Women Careers and Prime Minister’s Actions Not
Let’s not forget ‘women struggling to combine career and family’…said Australia’s new Prime Minister this week. As Annabel Crabb points out in her column in The Age today, he then went on to be as good as his word, by appointing a cabinet with only one woman in it. And she does not have children.
The whole discussion about the under-representation of women in cabinet raises the same points as the under-representation of women in all work places. That is, that caring for children is still seen primarily as women’s work, and prioritising career over family is still only seen by society as being acceptable for men.
There are some jobs that are so all-consuming, that an ideal way to manage them is to have a stay-at-home spouse, of either gender. But, the gender is usually female. When couples separate, the implications of this are significant:
Stay-at-home spouses have had less opportunity to build their own career, and it is difficult to find ways for them to be truly compensated for the earning differential that is a lifelong legacy of how their roles have been divided.
It is also significant because of the impact it has on the relationships between children and the parent who was working more hours and days out of home, and what that means to children for their living arrangements after separation.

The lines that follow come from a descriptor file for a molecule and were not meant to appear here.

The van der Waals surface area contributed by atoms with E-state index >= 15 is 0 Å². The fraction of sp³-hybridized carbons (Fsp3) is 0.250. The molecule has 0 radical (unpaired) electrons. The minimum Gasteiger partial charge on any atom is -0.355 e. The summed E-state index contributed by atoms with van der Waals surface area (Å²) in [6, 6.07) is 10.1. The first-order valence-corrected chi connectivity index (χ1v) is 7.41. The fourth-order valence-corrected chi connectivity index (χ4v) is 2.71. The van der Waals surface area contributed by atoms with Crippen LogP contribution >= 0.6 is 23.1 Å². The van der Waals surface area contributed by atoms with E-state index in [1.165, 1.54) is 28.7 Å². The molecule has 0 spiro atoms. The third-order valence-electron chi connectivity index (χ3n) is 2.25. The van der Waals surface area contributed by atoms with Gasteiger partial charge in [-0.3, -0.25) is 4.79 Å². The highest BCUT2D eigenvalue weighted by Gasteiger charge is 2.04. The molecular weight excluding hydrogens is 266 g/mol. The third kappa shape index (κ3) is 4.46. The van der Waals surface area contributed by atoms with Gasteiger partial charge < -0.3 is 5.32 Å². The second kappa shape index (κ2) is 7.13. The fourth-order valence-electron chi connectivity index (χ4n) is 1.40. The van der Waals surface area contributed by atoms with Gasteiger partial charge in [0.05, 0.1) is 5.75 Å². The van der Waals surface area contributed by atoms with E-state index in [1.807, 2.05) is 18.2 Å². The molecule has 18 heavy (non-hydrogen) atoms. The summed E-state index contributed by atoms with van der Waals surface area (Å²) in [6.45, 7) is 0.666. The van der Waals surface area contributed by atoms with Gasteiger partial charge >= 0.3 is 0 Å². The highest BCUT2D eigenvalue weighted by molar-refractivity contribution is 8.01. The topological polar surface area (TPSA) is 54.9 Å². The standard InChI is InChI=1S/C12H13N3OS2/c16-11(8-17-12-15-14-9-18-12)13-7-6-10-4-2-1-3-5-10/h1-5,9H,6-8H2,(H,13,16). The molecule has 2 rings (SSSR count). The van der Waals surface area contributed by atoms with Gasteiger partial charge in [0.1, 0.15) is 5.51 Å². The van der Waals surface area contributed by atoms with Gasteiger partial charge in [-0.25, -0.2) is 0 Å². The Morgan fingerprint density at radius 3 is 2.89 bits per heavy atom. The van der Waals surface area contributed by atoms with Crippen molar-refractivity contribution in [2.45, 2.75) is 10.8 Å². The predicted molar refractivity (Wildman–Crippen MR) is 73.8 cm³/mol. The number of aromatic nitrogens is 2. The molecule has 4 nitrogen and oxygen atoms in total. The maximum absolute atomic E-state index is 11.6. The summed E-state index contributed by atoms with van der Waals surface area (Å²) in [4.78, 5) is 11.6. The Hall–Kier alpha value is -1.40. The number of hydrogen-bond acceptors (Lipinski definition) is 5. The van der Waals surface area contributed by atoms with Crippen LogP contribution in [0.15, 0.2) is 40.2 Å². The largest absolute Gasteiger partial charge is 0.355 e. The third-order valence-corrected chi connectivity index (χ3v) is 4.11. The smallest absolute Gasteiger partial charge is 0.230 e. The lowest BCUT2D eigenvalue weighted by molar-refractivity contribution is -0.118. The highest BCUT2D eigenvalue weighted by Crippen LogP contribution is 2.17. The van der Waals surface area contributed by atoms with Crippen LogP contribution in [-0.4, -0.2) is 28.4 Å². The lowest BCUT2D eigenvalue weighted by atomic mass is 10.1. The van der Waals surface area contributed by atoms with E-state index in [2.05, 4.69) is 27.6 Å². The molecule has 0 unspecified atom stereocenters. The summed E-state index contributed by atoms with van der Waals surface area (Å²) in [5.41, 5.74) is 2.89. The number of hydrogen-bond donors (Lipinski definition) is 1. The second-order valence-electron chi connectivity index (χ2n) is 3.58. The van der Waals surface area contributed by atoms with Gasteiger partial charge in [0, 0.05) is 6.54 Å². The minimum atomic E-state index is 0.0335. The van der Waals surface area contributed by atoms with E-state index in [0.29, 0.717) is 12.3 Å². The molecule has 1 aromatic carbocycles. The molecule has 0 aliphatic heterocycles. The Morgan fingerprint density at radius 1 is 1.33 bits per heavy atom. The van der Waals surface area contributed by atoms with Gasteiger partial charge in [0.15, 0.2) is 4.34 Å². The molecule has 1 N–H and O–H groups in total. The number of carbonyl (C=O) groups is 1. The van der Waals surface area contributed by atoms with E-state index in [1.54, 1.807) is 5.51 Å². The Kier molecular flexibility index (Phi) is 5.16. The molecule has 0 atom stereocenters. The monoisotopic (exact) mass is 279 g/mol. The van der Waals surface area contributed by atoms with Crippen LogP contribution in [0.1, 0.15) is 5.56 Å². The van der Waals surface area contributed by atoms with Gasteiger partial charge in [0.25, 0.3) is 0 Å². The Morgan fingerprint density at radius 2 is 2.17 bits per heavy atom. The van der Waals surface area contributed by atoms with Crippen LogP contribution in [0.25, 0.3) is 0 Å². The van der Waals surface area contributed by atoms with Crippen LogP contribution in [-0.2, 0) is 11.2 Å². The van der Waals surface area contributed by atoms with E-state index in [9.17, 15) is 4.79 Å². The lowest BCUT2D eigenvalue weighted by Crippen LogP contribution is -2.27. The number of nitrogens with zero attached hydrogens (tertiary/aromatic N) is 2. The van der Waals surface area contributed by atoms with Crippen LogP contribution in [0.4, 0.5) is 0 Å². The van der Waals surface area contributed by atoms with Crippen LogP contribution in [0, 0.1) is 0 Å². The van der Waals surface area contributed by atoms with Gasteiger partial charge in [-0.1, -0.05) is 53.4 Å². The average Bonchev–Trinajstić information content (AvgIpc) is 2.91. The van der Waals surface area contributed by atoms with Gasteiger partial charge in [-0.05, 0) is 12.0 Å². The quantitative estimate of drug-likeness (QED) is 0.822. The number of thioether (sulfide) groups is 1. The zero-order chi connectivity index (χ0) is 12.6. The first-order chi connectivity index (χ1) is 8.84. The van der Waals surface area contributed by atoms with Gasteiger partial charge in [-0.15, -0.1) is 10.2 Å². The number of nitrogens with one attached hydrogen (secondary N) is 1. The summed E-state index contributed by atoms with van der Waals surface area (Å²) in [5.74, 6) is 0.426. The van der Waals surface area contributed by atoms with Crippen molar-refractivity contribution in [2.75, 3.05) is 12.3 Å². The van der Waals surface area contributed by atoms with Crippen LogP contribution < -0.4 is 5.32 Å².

Collaborative Family Law Advantage
As a collaborative family law practitioner, I know that collaboration gives both men and women the opportunity to talk about the reality of their ‘former’ life, and how that will impact on their ‘new’ life, without that discussion being dogged by positional point-scoring that is typified by relying on ‘the law’. To me, reverting to ‘the law’ is a last refuge for people who can’t make their own decisions, but in my work I find that people are more than able to do that in most cases.
Properly looking after a spouse who has stayed at home, making arrangements for the children that reflect what they are used to, and the realities of ones own work/family situation is well within the reach of most couples when supported by a collaborative team. So, until our society finds ways to balance roles differently, collaboration can offer a softer landing for separating couples than going down to the court, where nobody cares as much as the couple themselves.
Marguerite Picard, Divorce Lawyer, Accredited Family Specialist, Melbourne, VIC